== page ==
At 13, I read “How to Win Friends and Influence People” and was resolutely disappointed.
First, it was on my dad’s bookshelf and clearly hadn’t helped him (forgive me, I was at that age when parents are terribly embarrassing).
Second, Dale Carnegie’s advice seemed to boil down to two things: a. being nice and b. listening to other people, even if they’re really boring. Even though I had been a teenager for less than a year, I obviously knew a lot more about popularity (or my lack-thereof) than this fuddy-duddy from the “olden days” (the book was first published in 1936).
As anyone who lived through the ‘80s knows, popularity could be bought for the price of a Lacoste polo shirt, a pair of Adidas three-stripe sneakers and the latest Bon Jovi cassette tape.
The real problem was that my dad was stingy and I finished delivering my scathing review of the most popular self-help book in history by telling him so!
My dad and a famous basketball player
Dad had obviously soaked up Mr Carnegie’s advice because he responded in two ways: a. he was nice and b. listened to me, even though my adult self admits I was being more than a little boring!
Then he told me respect is more important than popularity. By this time, I thought dad was not only embarrassing, but also crazy. The poor man was evidently clueless about life.
Strangely enough, while researching this blog post, I came across a famous quote that perfectly echoes dad’s viewpoint: “I firmly believe that respect is a lot more important, and a lot greater, than popularity,” said Julius Erving. And he should know … Erving is the most famous slam dunker in basketball history and is still the sixth highest scorer, even though he retired back in 1987.
Popularity versus respect
The difference between popularity and respect is that one is about surface appearance while the other is about the admirable qualities that lie within. In a world dominated by social media, it’s easy to be tricked into believing the person with the most “likes” is the winner.
However, would you do business with someone just because they’re cool? Um, probably not. You’re more likely to want to do business with someone you respect … and that usually comes down to what our grandparents called “good morals”.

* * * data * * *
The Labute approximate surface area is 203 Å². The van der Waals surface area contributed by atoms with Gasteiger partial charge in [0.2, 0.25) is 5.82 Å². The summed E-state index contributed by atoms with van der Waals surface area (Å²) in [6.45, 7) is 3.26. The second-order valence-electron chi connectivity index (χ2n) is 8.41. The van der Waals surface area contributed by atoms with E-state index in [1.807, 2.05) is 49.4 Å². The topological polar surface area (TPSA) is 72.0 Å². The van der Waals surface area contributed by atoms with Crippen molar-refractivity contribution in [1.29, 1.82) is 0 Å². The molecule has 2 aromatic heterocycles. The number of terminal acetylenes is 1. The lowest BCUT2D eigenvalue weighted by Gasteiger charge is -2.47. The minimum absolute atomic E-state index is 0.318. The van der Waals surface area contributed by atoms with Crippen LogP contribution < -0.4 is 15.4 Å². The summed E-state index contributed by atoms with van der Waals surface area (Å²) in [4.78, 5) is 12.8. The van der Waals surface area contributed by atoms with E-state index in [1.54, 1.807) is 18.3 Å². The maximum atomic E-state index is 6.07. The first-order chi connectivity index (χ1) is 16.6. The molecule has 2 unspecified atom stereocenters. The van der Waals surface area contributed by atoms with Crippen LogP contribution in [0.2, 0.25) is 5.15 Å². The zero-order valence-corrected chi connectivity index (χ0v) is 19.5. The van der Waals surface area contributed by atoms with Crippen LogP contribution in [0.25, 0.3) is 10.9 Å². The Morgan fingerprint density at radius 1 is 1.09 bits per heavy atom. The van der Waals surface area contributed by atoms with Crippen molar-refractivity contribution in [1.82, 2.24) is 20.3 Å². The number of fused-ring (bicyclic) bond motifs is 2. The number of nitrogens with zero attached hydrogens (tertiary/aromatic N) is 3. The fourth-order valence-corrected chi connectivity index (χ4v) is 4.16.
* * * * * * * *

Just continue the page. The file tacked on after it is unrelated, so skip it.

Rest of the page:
Isn’t that old-fashioned?
Surprisingly, no. According to “The 10 Most Desirable Traits in Human Beings” by Carmen Honacker, the qualities we most value in other people, with a few of my own alterations, are:
- Integrity: Having a code of ethics, based on common decency, that we always stick to.
- Courage: Doing what’s right, even when it’s inconvenient or puts us in a difficult position.
- Humour: Laughing to get through the tough times.
- Social intelligence: Accurately reading people’s emotions or what’s going on below the surface in social situations.
- Emotional maturity: Owning your emotions and accepting the full range of feelings, yet choosing to express them maturely and appropriately.
- Kindness: “True popularity comes from acts of kindness,” says Bo Bonnett, who built and sold a technology company for $20 million by the age of 29. Kindness goes hand-in-hand with compassion — these people have your back.
- Self-confidence: No self esteem and an inflated sense of self worth are equally dangerous. We need a balanced view of our weaknesses and strengths, and to see mistakes as opportunities to grow.
- Discipline: Having the dedication and persistence to stick to your goals and working to achieve what you believe in.
- Generosity: Giving our time and money to create a better world. At the end of the day, life is about people — how can I sit back and do nothing when I am blessed, yet others are in need?
- Self-awareness: Acknowledging no-one is perfect and having the humility to put others first, not matter how successful we are.
Let’s be good girls and boys
The above list essentially comes down to being a responsible and decent adult, which, I’m the first to admit, isn’t always easy. You could also call it being a “goody two shoes” … and don’t those people come last? Apparently not.
Do a web search on how to be successful or happy and you’ll see them listed over and over again. Not once will you find anything about being cool, rich or breaking the golden rule. Gordon Gekko may work on Wall St, but it appears Pollyanna owns all eight blocks!